For the first time in several years, all sixteen of MET’s department’s paintings by Vincent van Gogh—the largest collection of his work on this side of the Atlantic—are in-house and on view in the galleries for nineteenth-century European paintings. Visitors can enjoy highlights from the artist’s prolific years in France, including portraits, still lifes, and landscapes. These masterpieces are often committed to exhibitions around the world, making this a not-to-be-missed occasion. Be sure to catch all of them as you walk through galleries 822 and 825.
Self-Portrait with a Straw Hat (obverse: The Potato Peeler), 1887
Van Gogh produced more than twenty self-portraits during his Parisian sojourn (1886–88). Short of funds but determined nevertheless to hone his skills as a figure painter, he became his own best sitter: “I purposely bought a good enough mirror to work from myself, for want of a model.” This picture, which shows the artist’s awareness of Neo-Impressionist technique and color theory, is one of several that are painted on the reverse of an earlier peasant study
L’Arlésienne: Madame Joseph-Michel Ginoux (Marie Julien, 1848-1911)
While in Arles, Van Gogh painted two very similar portraits of Marie Ginoux, the proprietress of the Café de la Gare, wearing the regional costume of the legendary dark-haired beauties of Arles. The first version, which he described in a letter of November 1888 as “an Arlésienne . .. knocked off in one hour, ” must be the more thinly and summarily executed portrait in the Musée d’Orsay, Paris. In it, a parasol and gloves lie on the table instead of books. This portrait belonged to the sitter until she sold it in 1895.
The Flowering Orchard, 1888
The arrival of spring in Arles in 1888 found Van Gogh “in a fury of work.” As he wrote to his brother Theo, “the trees are in blossom and I would like to do a Provençal orchard of tremendous gaiety.” Between late March and late April, the artist dedicated fourteen canvases to the subject, working in a range of sizes, or formats, and styles. This composition, dominated by the angular, clongated branches of the budding trees, attests to Van Gogh’s admiration for Japanese prints His inclusion of the scythe and rake makes this one of only two orchard paintings to hint at a human presence.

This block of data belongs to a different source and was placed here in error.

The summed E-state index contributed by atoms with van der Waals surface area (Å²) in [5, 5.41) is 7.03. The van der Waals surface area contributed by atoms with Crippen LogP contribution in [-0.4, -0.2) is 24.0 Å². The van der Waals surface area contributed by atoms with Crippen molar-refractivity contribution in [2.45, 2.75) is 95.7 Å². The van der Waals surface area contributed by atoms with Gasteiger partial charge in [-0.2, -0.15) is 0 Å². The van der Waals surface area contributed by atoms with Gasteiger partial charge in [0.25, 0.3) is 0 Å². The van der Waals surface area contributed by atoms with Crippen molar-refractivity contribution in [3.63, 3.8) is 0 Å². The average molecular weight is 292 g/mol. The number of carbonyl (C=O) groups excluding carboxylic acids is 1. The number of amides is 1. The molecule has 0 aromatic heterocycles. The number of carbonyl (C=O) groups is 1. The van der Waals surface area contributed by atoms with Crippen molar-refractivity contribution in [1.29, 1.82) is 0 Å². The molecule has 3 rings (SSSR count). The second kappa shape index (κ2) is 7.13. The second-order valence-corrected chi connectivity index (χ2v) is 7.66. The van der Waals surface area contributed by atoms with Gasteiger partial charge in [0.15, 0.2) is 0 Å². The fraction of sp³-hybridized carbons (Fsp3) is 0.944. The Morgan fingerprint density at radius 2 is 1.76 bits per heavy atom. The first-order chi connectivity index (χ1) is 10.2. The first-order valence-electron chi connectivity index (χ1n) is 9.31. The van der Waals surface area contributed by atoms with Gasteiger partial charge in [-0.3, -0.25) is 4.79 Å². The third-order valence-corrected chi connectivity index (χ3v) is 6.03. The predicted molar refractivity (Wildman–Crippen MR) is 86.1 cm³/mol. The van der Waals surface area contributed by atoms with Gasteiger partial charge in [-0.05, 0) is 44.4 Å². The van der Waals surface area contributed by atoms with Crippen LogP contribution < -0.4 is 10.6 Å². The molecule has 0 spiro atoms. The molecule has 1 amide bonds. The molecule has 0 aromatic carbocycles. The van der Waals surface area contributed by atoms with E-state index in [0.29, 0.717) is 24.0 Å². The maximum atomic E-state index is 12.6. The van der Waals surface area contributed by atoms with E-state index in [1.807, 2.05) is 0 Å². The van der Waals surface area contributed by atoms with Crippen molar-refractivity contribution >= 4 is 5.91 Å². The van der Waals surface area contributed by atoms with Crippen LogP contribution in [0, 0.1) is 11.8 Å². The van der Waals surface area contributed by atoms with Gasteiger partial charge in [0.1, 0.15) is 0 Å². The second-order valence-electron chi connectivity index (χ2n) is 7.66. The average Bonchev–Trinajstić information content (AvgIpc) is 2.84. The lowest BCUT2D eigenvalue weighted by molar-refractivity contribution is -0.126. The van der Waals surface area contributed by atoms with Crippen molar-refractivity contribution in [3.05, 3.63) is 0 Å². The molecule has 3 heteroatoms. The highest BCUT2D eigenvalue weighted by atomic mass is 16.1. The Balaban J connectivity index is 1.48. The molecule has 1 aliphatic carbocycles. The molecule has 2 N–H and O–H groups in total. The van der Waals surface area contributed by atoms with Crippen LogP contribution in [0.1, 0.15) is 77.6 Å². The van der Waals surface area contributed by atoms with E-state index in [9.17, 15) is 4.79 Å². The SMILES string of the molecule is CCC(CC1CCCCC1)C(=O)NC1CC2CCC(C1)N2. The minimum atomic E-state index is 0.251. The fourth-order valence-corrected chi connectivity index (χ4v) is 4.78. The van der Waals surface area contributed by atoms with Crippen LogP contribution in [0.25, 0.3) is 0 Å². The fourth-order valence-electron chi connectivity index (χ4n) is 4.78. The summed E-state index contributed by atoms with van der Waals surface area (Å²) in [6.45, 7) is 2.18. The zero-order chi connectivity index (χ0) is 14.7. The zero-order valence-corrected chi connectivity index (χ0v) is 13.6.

Cypresses was painted in late June 1889, shortly after Van Gogh began his yearlong stay at the asylum in Saint-Rémy. The subject, which he found “beautiful as regards lines and proportions, like an Egyptian obelisk,” both captivated and challenged the artist: “It’s the dark patch in a sun-drenched landscape, but it’s one of the most interesting dark notes, the most difficult to hit off exactly that I can imagine.” One of two close-up views of the “very tall and massive” trees in a vertical format (the other is in the Kröller-Müller Museum, Otterlo), Cypresses was shown in the 1890 Salon des Indépendants.
For Van Gogh, oleanders were joyous, life-affirming flowers that bloomed “inexhaustibly” and were always “putting out strong new shoots.” In this painting of August 1888 the flowers fill a majolica jug that the artist used for other still lifes made in Arles. They are symbolically juxtaposed with Émile Zola’s La joie de vivre, a novel that Van Gogh had placed in contrast to an open Bible in a Nuenen still life of 1885.
In May 1890, just before he checked himself out of the asylum at Saint-Rémy, Van Gogh painted four exuberant bouquets of spring flowers, the only still lifes of any ambition he had undertaken during his yearlong stay: two of irises, two of roses, in contrasting color schemes and formats. In the Museum’s Irises he sought a “harmonious and soft” effect by placing the “violet” flowers against a “pink background,” which have since faded owing to his use of fugitive red pigments. Another work from this series, Roses (1993.400.5), hangs in the adjacent gallery. Both were owned by the artist’s mother until her death in 1907.
Van Gogh painted four still lifes of sunflowers in Paris in late summer 1887. There is an oil sketch for this picture (Van Gogh Museum, Amsterdam) as well as another painting of two sunflowers also signed and dated 1887 (Kunstmuseum Bern), and a larger canvas showing four sunflower heads (Kröller-Müller Museum, Otterlo). Paul Gauguin acquired the two smaller works, and until the mid-1890s, when he sold his most prized possessions to finance his South Seas voyage, they held pride of place above the bed in his Paris apartment.
First Steps, after Millet, 1890
In fall and winter 1889-90, while a voluntary patient at the asylum in Saint-Rémy, Van Gogh painted twenty-one copies after Millet, an artist he greatly admired. He considered his copies “translations” akin to a musician’s interpretation of a composer’s work. He let the black-and-white images–whether prints, reproductions, or, as here. a photograph that his brother, Theo, had sent-pose “as a subject,” then he would “improvise color on it.” For this work of January 1890, Van Gogh squared-up a photograph of Millet’s First Steps and transferred it to the canvas.